DHHL Publishes Final EA on Pu‘u ‘Ōpae Homestead SettlementPosted on Aug 10, 2020 in Department of Hawaiian Home Lands, Media Releases, Slider
FOR IMMEDIATE RELEASE
August 10, 2020
DHHL Publishes Final EA on Pu‘u ‘Ōpae Homestead Settlement
(Waimea, Kauaʻi) – The Department of Hawaiian Home Lands (DHHL) has published its Final Environmental Assessment (EA) with a Finding of No Significant Impact for the Pu‘u ‘Ōpae Homestead Settlement in Waimea, Kauaʻi.
The Hawaiian Homes Commission accepted the Final EA at its July 2020 meeting and the EA has been published with the Office of Environmental Quality Control.
A review of the significant criteria outlined in HRS Chapter 343 and HAR Section 11-200.1- 13 on the development of the Pu‘u ‘Ōpae Settlement Plan Area has been determined to not result in significant adverse effects on the natural or human environment.
The Pu‘u ‘Ōpae Settlement Plan focuses on the development of a Kuleana Homestead on the mauka Waimea lands of Kauaʻi. The project area consists of approximately 1,421 acres, 231 acres of which are under DHHL License No. 816 by the Kekaha Hawaiian Homestead Association (KHHA).
Planning for Pu‘u ‘Ōpae began with the 2011 DHHL West Kauaʻi Regional Plan, which identified the development of an Agricultural and Water Plan for the restoration and use of the Pu‘u ‘Ōpae area as a Priority Project. The land was selected as an ideal location for Kuleana Homesteading as a result of constraints due to the physical characteristics of the land, including topography, drainage, accessibility, proximity to water, wildfire risk, proximity to natural and cultural resources, and beneficiary preferences for lot size and configuration.
In 2012, KHHA was granted a Right of Entry to begin land management and maintenance activities at Pu‘u ‘Ōpae. They also began preparing a master plan for the Pu‘u ‘Ōpae Farm and Irrigation Project to begin implementing the West Kauai Regional Plan priority project goals. KHHA’s 231 acres currently under license within the Puʻu ʻŌpae are planned for community agriculture, food production, and educational programs.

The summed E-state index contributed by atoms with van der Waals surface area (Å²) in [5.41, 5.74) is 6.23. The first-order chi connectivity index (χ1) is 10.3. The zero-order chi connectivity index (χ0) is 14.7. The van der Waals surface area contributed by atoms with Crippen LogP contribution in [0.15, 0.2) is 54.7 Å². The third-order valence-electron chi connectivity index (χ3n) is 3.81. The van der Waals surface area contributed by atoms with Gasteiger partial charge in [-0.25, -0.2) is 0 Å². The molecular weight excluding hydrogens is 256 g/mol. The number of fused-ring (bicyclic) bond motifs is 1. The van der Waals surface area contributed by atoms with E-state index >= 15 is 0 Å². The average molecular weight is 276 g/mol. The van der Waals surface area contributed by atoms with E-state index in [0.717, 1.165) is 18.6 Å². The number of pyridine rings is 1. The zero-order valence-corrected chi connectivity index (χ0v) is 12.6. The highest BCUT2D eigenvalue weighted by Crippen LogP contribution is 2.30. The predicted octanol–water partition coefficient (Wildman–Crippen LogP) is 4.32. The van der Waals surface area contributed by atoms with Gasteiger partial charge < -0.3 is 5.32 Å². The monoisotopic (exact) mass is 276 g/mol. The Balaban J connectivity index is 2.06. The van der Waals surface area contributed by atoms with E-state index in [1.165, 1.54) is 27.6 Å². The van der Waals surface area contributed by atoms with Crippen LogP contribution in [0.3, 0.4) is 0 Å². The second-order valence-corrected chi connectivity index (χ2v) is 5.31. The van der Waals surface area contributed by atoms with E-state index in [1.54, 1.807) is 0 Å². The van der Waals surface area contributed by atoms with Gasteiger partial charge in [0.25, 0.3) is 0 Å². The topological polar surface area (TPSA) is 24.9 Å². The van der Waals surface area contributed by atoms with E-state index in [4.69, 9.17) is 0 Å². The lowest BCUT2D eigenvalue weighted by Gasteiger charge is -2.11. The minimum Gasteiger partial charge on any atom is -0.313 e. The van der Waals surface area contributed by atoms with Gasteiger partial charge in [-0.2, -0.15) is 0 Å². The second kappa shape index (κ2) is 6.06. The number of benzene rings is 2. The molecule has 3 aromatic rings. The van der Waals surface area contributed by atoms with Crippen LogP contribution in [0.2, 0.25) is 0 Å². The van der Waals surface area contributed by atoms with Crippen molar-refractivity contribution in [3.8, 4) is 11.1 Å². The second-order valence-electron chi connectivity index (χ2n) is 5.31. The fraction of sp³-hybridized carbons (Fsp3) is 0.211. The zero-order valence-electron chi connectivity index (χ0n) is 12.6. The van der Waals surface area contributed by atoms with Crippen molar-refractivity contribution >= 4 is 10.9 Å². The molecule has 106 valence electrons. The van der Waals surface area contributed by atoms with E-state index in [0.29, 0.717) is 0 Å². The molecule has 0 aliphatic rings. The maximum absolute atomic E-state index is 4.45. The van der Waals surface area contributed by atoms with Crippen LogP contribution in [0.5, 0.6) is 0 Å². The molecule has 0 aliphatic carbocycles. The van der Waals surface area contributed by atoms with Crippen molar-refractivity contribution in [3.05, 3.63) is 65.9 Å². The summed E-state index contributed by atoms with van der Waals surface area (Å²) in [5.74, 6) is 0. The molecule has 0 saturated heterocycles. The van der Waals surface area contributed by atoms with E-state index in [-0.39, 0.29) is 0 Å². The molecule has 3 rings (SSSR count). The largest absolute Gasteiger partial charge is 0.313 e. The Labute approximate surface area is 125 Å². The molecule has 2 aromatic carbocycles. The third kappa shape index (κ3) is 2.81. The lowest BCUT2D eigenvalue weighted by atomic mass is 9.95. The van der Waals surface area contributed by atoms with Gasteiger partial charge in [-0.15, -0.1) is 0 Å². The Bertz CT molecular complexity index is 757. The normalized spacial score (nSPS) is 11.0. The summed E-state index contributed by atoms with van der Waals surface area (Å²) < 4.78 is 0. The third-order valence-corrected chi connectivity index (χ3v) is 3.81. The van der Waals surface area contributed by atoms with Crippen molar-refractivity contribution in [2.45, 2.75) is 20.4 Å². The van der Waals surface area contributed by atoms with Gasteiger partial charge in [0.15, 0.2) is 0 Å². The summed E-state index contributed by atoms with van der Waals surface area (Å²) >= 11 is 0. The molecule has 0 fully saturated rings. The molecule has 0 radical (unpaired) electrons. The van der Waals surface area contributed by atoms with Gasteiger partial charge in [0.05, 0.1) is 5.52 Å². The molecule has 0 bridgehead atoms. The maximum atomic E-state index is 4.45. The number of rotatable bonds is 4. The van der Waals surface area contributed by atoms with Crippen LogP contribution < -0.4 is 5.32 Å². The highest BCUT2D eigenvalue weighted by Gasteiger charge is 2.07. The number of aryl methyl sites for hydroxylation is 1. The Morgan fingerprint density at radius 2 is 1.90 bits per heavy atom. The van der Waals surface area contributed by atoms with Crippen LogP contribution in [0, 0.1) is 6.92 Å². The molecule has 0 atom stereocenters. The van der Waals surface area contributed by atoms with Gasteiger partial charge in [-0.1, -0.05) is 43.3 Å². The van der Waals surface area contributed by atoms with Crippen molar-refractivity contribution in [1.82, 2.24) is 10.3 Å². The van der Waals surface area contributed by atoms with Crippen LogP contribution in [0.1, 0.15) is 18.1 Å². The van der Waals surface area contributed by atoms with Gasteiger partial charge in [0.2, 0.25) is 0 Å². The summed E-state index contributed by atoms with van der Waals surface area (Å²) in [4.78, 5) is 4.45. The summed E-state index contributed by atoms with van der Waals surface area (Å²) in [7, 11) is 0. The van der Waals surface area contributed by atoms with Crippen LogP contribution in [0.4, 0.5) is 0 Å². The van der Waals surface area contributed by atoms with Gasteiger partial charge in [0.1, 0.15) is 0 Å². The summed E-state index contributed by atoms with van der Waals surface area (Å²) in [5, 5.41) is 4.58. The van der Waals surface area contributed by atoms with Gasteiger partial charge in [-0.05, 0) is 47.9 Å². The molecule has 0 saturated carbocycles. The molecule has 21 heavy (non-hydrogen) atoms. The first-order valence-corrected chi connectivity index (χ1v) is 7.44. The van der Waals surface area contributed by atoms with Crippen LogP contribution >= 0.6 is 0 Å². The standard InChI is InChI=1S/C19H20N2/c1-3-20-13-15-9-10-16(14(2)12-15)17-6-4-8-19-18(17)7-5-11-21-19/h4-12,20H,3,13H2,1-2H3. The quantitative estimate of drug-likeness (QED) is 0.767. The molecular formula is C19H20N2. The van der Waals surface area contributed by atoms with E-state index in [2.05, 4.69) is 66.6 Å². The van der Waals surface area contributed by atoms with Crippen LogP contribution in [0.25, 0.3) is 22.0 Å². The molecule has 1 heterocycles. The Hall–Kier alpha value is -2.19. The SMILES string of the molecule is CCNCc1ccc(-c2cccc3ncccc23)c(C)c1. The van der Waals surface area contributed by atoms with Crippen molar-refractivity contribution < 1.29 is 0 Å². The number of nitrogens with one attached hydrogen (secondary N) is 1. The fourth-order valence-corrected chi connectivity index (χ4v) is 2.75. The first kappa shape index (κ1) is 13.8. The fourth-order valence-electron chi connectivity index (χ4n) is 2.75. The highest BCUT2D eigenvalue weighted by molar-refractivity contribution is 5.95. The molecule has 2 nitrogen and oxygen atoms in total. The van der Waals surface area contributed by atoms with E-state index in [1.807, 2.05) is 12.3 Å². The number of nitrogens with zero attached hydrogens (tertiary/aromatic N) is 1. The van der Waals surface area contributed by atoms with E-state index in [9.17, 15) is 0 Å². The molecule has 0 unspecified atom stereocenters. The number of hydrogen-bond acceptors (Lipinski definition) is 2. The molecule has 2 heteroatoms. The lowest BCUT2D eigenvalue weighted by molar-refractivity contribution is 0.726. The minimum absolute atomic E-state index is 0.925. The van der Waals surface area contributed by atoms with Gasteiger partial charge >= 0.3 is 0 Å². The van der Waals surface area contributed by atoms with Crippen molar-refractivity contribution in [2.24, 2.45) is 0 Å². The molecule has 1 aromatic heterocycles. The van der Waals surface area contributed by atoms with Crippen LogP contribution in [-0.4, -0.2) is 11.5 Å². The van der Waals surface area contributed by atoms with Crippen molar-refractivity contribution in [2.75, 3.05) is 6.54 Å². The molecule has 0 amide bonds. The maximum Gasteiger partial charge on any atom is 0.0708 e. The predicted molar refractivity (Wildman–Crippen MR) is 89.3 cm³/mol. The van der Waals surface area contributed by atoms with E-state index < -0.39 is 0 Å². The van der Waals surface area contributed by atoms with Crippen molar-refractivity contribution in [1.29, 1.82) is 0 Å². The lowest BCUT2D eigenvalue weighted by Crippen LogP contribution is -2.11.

The Kuleana Homestead Program is intended to rehabilitate native Hawaiians by providing opportunities for self-sufficiency and self-determination, as such, raw land will be offered to beneficiaries to live on, grow food to sustain their family, and utilize for economic purposes.
Beneficiaries receiving an offer for Kuleana Homestead lots will agree to accept unimproved land in “as-is” condition. Infrastructure such as water, sewage, and electricity will not be provided. It is also beneficiary responsibility to maintain and upkeep the homestead tract’s rights-of-way, management of wildfire risks, and the preservation of significant historical and biological resources. Participation in the Kuleana Homestead Association will also be expected to develop rules and agreements that will formalize individual and community management responsibilities.
The pilot Kuleana Homestead Program in Kahikinui, Maui, conceived in the 1990s, faced a learning curve that created challenges that exist today. Among them, beneficiaries have expressed that an issue for lessees awarded these lots was the understanding of the requirement to build on the land and the associated costs. Struggles to receive traditional loans and home insurance without traditional TMKs also provided a roadblock for many awarded these lots. The Pu‘u ‘Ōpae Kuleana Homestead Settlement Plan has taken this feedback into consideration to prepare for a more successful settlement, including the issuance of individual TMKs to future lessees.
More information about the Pu‘u ‘Ōpae Settlement Plan can be found online on the Department’s website at dhhl.hawaii.gov/po/kauai.
About the Department of Hawaiian Home Lands:
The Department of Hawaiian Home Lands carries out Prince Jonah Kūhiō Kalanianaʻole’s vision of rehabilitating native Hawaiians by returning them to the land. Established by U.S. Congress in 1921, with the passage of the Hawaiian Homes Commission Act, the Hawaiian homesteading program run by DHHL includes management of over 200,000 acres of land statewide with the specific purpose of developing and delivering homesteading.
Information and Community Relations Officer
Department of Hawaiian Home Lands